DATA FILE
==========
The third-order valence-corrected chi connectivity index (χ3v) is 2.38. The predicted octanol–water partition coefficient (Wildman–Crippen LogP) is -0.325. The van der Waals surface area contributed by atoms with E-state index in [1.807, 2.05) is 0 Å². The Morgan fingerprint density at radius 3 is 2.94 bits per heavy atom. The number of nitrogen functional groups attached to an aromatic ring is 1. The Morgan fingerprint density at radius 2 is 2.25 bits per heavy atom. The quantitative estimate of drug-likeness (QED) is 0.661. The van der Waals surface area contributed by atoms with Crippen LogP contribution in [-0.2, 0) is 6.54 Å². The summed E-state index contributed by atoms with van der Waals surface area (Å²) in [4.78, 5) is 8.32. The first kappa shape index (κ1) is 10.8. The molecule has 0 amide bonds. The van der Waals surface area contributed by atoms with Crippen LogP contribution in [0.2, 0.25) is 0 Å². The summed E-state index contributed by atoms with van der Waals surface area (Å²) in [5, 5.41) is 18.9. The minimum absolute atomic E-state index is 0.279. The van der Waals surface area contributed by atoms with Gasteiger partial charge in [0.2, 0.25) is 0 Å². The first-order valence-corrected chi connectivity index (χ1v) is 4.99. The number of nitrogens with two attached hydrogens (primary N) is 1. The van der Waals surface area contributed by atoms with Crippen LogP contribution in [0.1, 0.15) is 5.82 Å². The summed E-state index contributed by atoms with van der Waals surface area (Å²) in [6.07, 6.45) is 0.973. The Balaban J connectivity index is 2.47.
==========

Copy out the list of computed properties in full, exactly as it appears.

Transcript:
The third-order valence-corrected chi connectivity index (χ3v) is 2.38. The predicted octanol–water partition coefficient (Wildman–Crippen LogP) is -0.325. The van der Waals surface area contributed by atoms with E-state index in [1.807, 2.05) is 0 Å². The Morgan fingerprint density at radius 3 is 2.94 bits per heavy atom. The number of nitrogen functional groups attached to an aromatic ring is 1. The Morgan fingerprint density at radius 2 is 2.25 bits per heavy atom. The quantitative estimate of drug-likeness (QED) is 0.661. The van der Waals surface area contributed by atoms with Crippen LogP contribution in [-0.2, 0) is 6.54 Å². The summed E-state index contributed by atoms with van der Waals surface area (Å²) in [4.78, 5) is 8.32. The first kappa shape index (κ1) is 10.8. The molecule has 0 amide bonds. The van der Waals surface area contributed by atoms with Crippen LogP contribution in [0.2, 0.25) is 0 Å². The summed E-state index contributed by atoms with van der Waals surface area (Å²) in [5, 5.41) is 18.9. The minimum absolute atomic E-state index is 0.279. The van der Waals surface area contributed by atoms with Gasteiger partial charge in [0.2, 0.25) is 0 Å². The first-order valence-corrected chi connectivity index (χ1v) is 4.99. The number of nitrogens with two attached hydrogens (primary N) is 1. The van der Waals surface area contributed by atoms with Crippen LogP contribution in [0.1, 0.15) is 5.82 Å². The summed E-state index contributed by atoms with van der Waals surface area (Å²) in [6.07, 6.45) is 0.973. The Balaban J connectivity index is 2.47.